Here are some commonly asked questions and answers that can help you feel more confident about all the changes you re experiencing. 1. What is a period and why do we have them? Simply put: A period is when a woman s body releases tissue it no longer needs. This tissue comes from the uterus, which is where a baby (fetus) can develop in the female body. Every month or so, the uterus lining gets thicker to prepare for a fertilized egg if the woman becomes pregnant. If the egg doesn t get fertilized, that lining is released from the body as blood through the vagina. This monthly process is called menstruation or a period. So when a girl has her period, her body is just getting rid of a small amount of blood and some unneeded tissue. It is a natural, normal body process for all females as they become women and mature physically. 2. What does a period feel like? The actual flow of your period doesn t feel like much when it s happening. Chances are, you won t even feel it coming out. When you actually start your period, you may feel some dampness in your private area this may be caused by a few spots of blood on your underwear. 3. Does having your period smell? It shouldn t! Menstrual odor happens when menstrual fluid comes in contact with air.

When menstrual fluid is absorbed within the vagina, like through a tampon, it is not exposed to the air, so there shouldn t be an odor. If you re feeling worried, just be sure to change your pads and tampons frequently to help keep odor at bay. 4. Does having your period hurt? Menstruation itself doesn t hurt, but some girls and women get cramps or other symptoms during their periods that may be uncomfortable. This is typically due to the hormones your body releases during menstruation that cause the uterus to contract so it can shed it s lining. 5. I got my period and I haven't told my mom yet. It's really hard for me to talk about things like this. I have a lot of questions. What should I do? Lots of girls have the same concern. Your mom will be one of your best resources when you have questions about your period, so try to start the conversation yourself! Know that she will be understanding and helpful. Actually, she may be your best friend during this time in your life. Still don t feel like you can talk to your mom? An aunt, friend s mom or older sister are also great women to ask. 6. Is it OK to have a bath or shower when I have my period? Yep! During your period, it s important to keep yourself fresh and clean.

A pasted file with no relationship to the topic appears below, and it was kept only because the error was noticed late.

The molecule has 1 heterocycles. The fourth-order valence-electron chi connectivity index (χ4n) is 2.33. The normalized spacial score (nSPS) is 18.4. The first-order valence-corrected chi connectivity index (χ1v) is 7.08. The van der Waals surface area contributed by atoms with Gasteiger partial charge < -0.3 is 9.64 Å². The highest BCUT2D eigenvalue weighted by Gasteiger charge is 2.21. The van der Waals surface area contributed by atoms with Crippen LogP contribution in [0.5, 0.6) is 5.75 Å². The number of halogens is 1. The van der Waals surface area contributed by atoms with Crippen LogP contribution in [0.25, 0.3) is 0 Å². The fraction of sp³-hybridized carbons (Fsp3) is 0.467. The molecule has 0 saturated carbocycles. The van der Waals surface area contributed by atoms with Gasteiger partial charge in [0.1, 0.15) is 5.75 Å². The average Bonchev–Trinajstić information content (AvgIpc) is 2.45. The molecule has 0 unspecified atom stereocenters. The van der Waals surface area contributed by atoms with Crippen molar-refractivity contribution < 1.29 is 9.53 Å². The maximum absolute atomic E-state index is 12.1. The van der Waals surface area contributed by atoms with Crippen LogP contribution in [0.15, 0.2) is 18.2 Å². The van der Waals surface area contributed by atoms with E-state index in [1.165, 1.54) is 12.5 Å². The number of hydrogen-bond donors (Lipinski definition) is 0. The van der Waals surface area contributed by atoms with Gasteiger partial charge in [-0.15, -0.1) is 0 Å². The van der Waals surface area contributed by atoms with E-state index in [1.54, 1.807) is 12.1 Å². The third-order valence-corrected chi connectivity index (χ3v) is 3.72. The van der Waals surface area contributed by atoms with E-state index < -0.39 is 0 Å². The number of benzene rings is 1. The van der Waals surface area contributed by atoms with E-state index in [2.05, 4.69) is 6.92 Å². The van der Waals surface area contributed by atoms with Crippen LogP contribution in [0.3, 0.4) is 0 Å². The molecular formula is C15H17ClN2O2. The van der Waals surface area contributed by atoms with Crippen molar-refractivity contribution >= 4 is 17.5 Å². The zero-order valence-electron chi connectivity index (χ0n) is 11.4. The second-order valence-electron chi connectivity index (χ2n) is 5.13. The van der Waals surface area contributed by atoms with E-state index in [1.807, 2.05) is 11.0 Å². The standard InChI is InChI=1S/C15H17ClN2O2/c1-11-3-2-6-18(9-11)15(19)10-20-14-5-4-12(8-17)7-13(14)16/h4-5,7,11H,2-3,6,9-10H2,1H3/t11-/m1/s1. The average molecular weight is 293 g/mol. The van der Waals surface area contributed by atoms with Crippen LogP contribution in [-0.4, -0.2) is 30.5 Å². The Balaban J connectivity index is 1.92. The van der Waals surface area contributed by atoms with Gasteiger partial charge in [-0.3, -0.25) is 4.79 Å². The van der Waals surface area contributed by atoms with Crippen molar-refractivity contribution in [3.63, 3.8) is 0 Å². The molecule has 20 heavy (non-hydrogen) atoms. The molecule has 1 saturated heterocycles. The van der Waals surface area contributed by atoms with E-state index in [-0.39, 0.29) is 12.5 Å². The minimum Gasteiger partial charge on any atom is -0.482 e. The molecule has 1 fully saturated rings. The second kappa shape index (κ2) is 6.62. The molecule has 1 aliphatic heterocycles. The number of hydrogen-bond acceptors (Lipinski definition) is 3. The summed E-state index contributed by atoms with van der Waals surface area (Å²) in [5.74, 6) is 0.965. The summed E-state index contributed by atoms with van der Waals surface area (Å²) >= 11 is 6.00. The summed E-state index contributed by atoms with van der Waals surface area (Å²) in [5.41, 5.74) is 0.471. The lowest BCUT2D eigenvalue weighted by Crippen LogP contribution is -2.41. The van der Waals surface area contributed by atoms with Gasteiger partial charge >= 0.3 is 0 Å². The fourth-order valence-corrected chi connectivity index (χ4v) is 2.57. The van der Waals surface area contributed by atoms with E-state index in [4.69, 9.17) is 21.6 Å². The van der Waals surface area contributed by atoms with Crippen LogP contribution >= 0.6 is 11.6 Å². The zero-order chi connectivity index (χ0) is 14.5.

They re a simple way to stay feeling feminine and fresh. and are great choices for daily liners that help you feel dry, fresh and confident every day. 7. Is there anything I won t be able to do when I have my period? Your period doesn t have to stop you from doing things you usually do. You can still go to school, help at home, see your friends, play sports and do all the things you d normally do. Tip: See the whole line of so you can pick the best fit for your lifestyle and flow. 8. Will anyone, like boys or my mom, notice when I have my period? No not unless you tell them! If they ask you, it s totally up to you to share or not. 9. How much blood do I lose during my period? Most girls lose about 1/4 cup of menstrual fluid during their periods (mostly in the first few days). Not to worry, though your body makes up for it. 10. When will I stop having my period for good? Women get periods until menopause, which is when menstruation and the ability to have children stops. In most women, it usually happens in their late 40s or early 50s. But menopause can happen earlier or later. Some women may stop menstruation by the time they're 35 years old, and others may not stop until their late 50s.